We also all grew up in Queens and shopped in the same comic stores. In fact, we probably met at those stores but wouldn’t remember it.
Nick is very generous. Our next meeting was our first trip to Mike’s house as a group. When I went to pick Nick up, he handed me a stack of comics. To keep! No joke, I had a stack for him! The bunch of us are like that.
I asked Nick and Mike if they had the Marvel Masterworks of the Rawhide Kid, I wanted to read those comics. They didn’t. So the next time I saw Nick, he handed the first 20 issues of the Rawhide Kid! Not reprints, the originals! Since then, really, cartons of books and comics and DVDs have been shuttling through our houses! One of my favorite stories is a time I came over to Nick’s house with a huge amount of stuff and he had an equal amount for me. His mother was there and was just astonished to see what was going on.
The Yancy Street gang has shared a lot of adventures together. We have visited the home of Dick Ayers, had dinner with Flo Steinberg and Joe Sinnott and his wonderful family; we have gone to museums, movies and so many other events. Nick and I also like to go to the Museum of the Moving Image in Astoria Queens. We saw the Muppet Exhibition the last time we were there.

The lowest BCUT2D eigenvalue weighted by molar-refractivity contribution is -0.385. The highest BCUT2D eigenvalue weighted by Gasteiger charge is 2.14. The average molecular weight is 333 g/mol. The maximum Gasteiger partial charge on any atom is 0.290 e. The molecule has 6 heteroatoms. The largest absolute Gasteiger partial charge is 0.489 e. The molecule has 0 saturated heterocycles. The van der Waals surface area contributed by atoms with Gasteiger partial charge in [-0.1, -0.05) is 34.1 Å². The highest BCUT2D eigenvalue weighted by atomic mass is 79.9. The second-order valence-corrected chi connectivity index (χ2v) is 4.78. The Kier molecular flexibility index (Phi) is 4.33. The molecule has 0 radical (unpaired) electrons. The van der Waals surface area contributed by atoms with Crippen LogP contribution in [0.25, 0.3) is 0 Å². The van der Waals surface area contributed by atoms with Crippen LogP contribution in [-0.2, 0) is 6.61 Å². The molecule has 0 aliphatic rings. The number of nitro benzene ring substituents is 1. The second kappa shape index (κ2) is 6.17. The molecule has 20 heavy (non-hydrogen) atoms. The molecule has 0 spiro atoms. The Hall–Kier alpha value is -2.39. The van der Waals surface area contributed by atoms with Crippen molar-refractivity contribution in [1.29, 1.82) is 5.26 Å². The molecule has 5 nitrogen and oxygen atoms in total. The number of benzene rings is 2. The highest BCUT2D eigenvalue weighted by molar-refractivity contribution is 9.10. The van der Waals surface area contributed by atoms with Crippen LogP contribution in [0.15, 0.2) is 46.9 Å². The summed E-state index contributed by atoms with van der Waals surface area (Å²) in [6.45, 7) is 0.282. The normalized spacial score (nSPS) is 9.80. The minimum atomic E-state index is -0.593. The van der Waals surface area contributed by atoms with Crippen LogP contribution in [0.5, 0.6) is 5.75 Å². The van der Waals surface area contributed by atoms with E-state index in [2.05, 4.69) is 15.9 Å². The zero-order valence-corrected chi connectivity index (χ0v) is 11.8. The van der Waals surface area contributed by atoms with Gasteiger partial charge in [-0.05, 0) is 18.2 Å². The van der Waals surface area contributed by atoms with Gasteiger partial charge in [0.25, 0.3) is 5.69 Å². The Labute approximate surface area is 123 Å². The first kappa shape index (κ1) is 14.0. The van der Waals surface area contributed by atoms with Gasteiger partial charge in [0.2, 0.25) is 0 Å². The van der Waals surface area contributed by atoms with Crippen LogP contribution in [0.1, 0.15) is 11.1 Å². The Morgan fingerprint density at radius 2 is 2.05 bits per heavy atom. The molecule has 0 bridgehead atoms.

Speaking of the Muppets, Nick has five good friends who wanted to be part of this, but can’t type: Cindy (Mike’s dog), Sammy (John’s dog), Lee, Kirby and Gussie (my cats). All jump when they see Nick and run to him! I hope Nick can post my favorite picture: “Kirby Overlooking A Caputo.”
Together for the first time! Nick and Kirby!
Mike DeLisa, author of Cinderella Man, and a great comic book collector found us on Timely Atlas.
Mike D writes:
“Nick used his mind and talents to unveil under-appreciated aspects of Ditko's work. Magazines featuring his always trenchant articles were snapped up and preserved. By the time I met Nick in person, I felt as if I knew him well -- unpretentious, slightly inscrutable, droll, and all-around good guy. I have been lucky enough to tag along with the Yancey Street Gang on several excursions. Nick, a charter member of the Gang, made me feel welcome.
Nick is a thinker, that much is clear -- especially now that the Internet's morass has coalesced into the Web and thousands of voices shout at each other in bootless competition with each other. Nick's blog makes it easy to find his recent thoughts. It is good to see that Nick continues to think, write, and contribute. As always, sharper than the rest."
An animated Yancy Street Gang at Doc V's House. From left to right: Mike Vassallo, Mike DeLisa, John and Nick.